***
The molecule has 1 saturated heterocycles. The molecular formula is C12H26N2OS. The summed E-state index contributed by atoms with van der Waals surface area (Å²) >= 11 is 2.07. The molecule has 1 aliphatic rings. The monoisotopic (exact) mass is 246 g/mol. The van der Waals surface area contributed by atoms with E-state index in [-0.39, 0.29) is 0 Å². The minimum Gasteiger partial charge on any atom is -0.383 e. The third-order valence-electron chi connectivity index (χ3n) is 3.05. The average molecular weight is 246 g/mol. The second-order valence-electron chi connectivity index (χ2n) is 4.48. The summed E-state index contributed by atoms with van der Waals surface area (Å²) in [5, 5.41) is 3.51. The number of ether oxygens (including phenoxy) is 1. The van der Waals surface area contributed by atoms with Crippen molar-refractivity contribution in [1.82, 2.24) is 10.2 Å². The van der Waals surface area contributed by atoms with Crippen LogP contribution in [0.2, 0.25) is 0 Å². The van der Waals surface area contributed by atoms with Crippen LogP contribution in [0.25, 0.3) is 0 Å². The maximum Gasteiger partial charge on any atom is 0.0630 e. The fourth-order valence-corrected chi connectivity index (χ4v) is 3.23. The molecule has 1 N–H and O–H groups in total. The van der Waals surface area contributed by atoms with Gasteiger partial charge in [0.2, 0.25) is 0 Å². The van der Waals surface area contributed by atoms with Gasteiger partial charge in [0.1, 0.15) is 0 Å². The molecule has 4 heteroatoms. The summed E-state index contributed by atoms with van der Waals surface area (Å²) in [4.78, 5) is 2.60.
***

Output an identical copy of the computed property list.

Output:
The molecule has 1 saturated heterocycles. The molecular formula is C12H26N2OS. The summed E-state index contributed by atoms with van der Waals surface area (Å²) >= 11 is 2.07. The molecule has 1 aliphatic rings. The monoisotopic (exact) mass is 246 g/mol. The van der Waals surface area contributed by atoms with E-state index in [-0.39, 0.29) is 0 Å². The minimum Gasteiger partial charge on any atom is -0.383 e. The third-order valence-electron chi connectivity index (χ3n) is 3.05. The average molecular weight is 246 g/mol. The second-order valence-electron chi connectivity index (χ2n) is 4.48. The summed E-state index contributed by atoms with van der Waals surface area (Å²) in [5, 5.41) is 3.51. The number of ether oxygens (including phenoxy) is 1. The van der Waals surface area contributed by atoms with Crippen molar-refractivity contribution in [1.82, 2.24) is 10.2 Å². The van der Waals surface area contributed by atoms with Crippen LogP contribution in [0.2, 0.25) is 0 Å². The van der Waals surface area contributed by atoms with Crippen LogP contribution in [0.25, 0.3) is 0 Å². The maximum Gasteiger partial charge on any atom is 0.0630 e. The fourth-order valence-corrected chi connectivity index (χ4v) is 3.23. The molecule has 1 N–H and O–H groups in total. The van der Waals surface area contributed by atoms with Gasteiger partial charge in [0.2, 0.25) is 0 Å². The van der Waals surface area contributed by atoms with Gasteiger partial charge in [0.1, 0.15) is 0 Å². The molecule has 4 heteroatoms. The summed E-state index contributed by atoms with van der Waals surface area (Å²) in [4.78, 5) is 2.60.